Compound figures: priority and speech-act structure

Philosophical Studies 174 (1):141-161 (2017)
  Copy   BIBTEX

Abstract

Compound figures are a rich, and under-explored area for tackling fundamental issues in philosophy of language. This paper explores new ideas about how to explain some features of such figures. We start with an observation from Stern that in ironic-metaphor, metaphor is logically prior to irony in the structure of what is communicated. Call this thesis Logical-MPT. We argue that a speech-act-based explanation of Logical-MPT is to be preferred to a content-based explanation. To create this explanation we draw on Barker’s expressivist speech-act theory, in which speech-acts build on other speech-acts to achieve the desired communicative effects. In particular, we show how Barker’s general ideas explain metaphor as an assertive-act, and irony as a ridiculing-act. We use Barker’s notion of proto-illocutionary-acts to show how metaphorical-acts and ironic-acts can build one on the other. Finally, we show that while an ironic-act can build on a metaphorical-act, a metaphorical-act cannot build on an ironic-act. This restriction on how they can be composed establishes Logical-MPT via a different route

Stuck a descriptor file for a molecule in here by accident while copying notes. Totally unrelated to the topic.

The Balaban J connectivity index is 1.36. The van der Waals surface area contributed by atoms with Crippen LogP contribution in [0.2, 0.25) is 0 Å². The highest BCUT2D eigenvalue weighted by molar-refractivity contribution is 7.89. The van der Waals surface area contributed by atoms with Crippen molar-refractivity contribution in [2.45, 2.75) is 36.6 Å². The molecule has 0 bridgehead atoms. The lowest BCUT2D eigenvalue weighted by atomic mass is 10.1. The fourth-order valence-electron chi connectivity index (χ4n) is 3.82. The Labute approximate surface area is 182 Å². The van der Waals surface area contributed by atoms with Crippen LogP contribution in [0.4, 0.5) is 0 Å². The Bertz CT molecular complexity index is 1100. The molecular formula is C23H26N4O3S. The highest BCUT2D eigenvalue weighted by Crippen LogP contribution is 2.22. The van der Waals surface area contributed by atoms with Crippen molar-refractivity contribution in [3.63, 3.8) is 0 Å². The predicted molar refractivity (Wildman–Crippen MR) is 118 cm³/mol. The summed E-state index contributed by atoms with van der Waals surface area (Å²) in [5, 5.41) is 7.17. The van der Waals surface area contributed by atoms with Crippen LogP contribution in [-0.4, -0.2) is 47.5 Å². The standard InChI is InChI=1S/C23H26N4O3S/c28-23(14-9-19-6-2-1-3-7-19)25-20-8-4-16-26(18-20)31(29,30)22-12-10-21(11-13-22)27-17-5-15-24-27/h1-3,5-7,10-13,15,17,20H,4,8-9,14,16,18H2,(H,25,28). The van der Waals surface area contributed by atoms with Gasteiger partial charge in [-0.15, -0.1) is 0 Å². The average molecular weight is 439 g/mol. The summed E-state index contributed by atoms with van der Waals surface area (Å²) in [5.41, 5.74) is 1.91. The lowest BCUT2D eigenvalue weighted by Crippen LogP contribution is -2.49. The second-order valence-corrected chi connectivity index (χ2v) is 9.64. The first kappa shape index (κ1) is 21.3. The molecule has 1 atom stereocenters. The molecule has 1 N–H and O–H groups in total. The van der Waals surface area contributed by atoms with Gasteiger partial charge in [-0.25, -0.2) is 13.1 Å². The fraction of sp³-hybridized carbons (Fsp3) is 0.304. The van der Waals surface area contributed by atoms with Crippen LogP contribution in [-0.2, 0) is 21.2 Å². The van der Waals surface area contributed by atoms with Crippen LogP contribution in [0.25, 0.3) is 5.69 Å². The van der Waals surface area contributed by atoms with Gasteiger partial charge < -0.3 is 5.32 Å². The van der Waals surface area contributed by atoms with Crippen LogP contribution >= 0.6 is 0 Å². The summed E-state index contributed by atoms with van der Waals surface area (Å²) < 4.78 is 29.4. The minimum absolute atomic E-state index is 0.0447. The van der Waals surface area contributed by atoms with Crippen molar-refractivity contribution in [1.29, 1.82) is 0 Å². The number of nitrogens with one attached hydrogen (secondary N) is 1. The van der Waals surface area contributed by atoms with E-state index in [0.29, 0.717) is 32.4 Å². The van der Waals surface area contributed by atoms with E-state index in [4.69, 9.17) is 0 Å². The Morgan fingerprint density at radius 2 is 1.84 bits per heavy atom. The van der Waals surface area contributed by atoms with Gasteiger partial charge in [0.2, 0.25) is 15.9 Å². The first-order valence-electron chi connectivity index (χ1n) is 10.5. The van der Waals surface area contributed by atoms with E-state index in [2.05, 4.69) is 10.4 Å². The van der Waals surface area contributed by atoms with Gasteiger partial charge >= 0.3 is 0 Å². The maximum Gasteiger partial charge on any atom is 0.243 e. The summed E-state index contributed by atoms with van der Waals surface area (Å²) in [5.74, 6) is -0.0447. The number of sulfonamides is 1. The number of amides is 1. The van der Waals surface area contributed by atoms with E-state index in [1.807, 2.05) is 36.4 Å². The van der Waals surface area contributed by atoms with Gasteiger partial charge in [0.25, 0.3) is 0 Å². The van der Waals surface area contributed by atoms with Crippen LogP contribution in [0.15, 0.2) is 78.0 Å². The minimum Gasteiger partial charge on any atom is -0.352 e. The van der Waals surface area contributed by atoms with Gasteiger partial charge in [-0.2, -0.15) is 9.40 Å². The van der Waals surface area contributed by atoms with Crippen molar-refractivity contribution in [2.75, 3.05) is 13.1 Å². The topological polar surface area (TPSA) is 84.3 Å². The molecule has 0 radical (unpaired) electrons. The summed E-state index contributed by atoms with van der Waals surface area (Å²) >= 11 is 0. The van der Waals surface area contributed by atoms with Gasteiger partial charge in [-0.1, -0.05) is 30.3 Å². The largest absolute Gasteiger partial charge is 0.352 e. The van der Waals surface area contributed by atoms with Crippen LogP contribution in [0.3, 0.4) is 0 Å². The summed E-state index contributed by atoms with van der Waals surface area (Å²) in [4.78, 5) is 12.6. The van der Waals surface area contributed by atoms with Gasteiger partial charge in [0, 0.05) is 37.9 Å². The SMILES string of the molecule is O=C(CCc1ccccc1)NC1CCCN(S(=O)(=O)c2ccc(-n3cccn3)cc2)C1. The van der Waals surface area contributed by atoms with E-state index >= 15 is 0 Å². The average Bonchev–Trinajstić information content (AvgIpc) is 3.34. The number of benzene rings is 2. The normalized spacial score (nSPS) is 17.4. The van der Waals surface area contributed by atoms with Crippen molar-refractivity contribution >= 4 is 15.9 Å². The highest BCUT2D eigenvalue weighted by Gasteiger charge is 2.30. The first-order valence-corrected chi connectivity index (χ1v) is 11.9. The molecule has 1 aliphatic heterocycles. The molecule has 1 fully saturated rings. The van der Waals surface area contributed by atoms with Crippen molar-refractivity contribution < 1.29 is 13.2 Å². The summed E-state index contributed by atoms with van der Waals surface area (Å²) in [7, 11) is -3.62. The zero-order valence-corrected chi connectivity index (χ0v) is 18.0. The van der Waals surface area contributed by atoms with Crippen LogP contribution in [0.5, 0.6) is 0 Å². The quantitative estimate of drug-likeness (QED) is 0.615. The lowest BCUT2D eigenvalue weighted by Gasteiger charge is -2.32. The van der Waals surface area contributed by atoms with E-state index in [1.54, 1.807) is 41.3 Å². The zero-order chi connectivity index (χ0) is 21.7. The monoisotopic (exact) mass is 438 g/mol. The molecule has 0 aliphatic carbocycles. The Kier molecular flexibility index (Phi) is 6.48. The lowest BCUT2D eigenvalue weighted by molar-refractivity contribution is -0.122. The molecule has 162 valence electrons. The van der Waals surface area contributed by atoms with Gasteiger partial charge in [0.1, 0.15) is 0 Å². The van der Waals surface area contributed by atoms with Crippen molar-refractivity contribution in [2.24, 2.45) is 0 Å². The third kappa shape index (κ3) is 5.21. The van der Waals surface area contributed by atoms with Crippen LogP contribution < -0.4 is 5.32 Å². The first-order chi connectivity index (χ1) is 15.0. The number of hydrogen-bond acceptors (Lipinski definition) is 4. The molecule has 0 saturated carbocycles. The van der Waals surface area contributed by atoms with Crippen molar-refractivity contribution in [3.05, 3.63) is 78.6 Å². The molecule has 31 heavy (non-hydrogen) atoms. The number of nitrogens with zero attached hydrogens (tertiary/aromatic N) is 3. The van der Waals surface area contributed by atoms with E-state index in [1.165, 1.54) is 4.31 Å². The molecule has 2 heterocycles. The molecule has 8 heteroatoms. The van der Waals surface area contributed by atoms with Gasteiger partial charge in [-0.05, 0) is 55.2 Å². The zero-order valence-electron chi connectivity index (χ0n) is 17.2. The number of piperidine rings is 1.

Author's Profile

Mihaela Popa-Wyatt
University of Manchester

Analytics

Added to PP
2016-01-27

Downloads
461 (#34,825)

6 months
102 (#36,342)

Historical graph of downloads since first upload
This graph includes both downloads from PhilArchive and clicks on external links on PhilPapers.
How can I increase my downloads?